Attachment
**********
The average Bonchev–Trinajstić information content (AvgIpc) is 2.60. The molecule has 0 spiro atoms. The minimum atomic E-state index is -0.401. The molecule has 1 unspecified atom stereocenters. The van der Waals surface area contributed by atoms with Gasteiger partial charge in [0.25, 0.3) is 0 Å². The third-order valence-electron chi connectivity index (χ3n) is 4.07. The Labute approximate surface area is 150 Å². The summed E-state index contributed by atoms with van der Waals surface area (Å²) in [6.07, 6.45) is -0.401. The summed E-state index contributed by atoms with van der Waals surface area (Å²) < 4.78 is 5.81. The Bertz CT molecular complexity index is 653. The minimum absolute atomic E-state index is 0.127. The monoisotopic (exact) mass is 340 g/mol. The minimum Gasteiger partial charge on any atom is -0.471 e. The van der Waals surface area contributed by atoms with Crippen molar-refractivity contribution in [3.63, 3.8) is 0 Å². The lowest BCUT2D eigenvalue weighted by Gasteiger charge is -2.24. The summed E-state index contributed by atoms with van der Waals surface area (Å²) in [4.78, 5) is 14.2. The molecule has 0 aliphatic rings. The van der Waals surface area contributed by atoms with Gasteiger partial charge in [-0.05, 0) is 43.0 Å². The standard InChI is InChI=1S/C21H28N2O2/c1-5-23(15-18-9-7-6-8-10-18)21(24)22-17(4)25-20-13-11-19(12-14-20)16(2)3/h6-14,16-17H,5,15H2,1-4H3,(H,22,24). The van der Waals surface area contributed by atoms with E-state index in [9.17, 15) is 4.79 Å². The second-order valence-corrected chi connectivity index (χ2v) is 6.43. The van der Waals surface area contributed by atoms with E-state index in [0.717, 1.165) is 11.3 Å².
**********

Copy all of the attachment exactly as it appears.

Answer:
The average Bonchev–Trinajstić information content (AvgIpc) is 2.60. The molecule has 0 spiro atoms. The minimum atomic E-state index is -0.401. The molecule has 1 unspecified atom stereocenters. The van der Waals surface area contributed by atoms with Gasteiger partial charge in [0.25, 0.3) is 0 Å². The third-order valence-electron chi connectivity index (χ3n) is 4.07. The Labute approximate surface area is 150 Å². The summed E-state index contributed by atoms with van der Waals surface area (Å²) in [6.07, 6.45) is -0.401. The summed E-state index contributed by atoms with van der Waals surface area (Å²) < 4.78 is 5.81. The Bertz CT molecular complexity index is 653. The minimum absolute atomic E-state index is 0.127. The monoisotopic (exact) mass is 340 g/mol. The minimum Gasteiger partial charge on any atom is -0.471 e. The van der Waals surface area contributed by atoms with Crippen molar-refractivity contribution in [3.63, 3.8) is 0 Å². The lowest BCUT2D eigenvalue weighted by Gasteiger charge is -2.24. The summed E-state index contributed by atoms with van der Waals surface area (Å²) in [4.78, 5) is 14.2. The molecule has 0 aliphatic rings. The van der Waals surface area contributed by atoms with Gasteiger partial charge in [-0.05, 0) is 43.0 Å². The standard InChI is InChI=1S/C21H28N2O2/c1-5-23(15-18-9-7-6-8-10-18)21(24)22-17(4)25-20-13-11-19(12-14-20)16(2)3/h6-14,16-17H,5,15H2,1-4H3,(H,22,24). The van der Waals surface area contributed by atoms with E-state index in [9.17, 15) is 4.79 Å². The second-order valence-corrected chi connectivity index (χ2v) is 6.43. The van der Waals surface area contributed by atoms with E-state index in [0.717, 1.165) is 11.3 Å².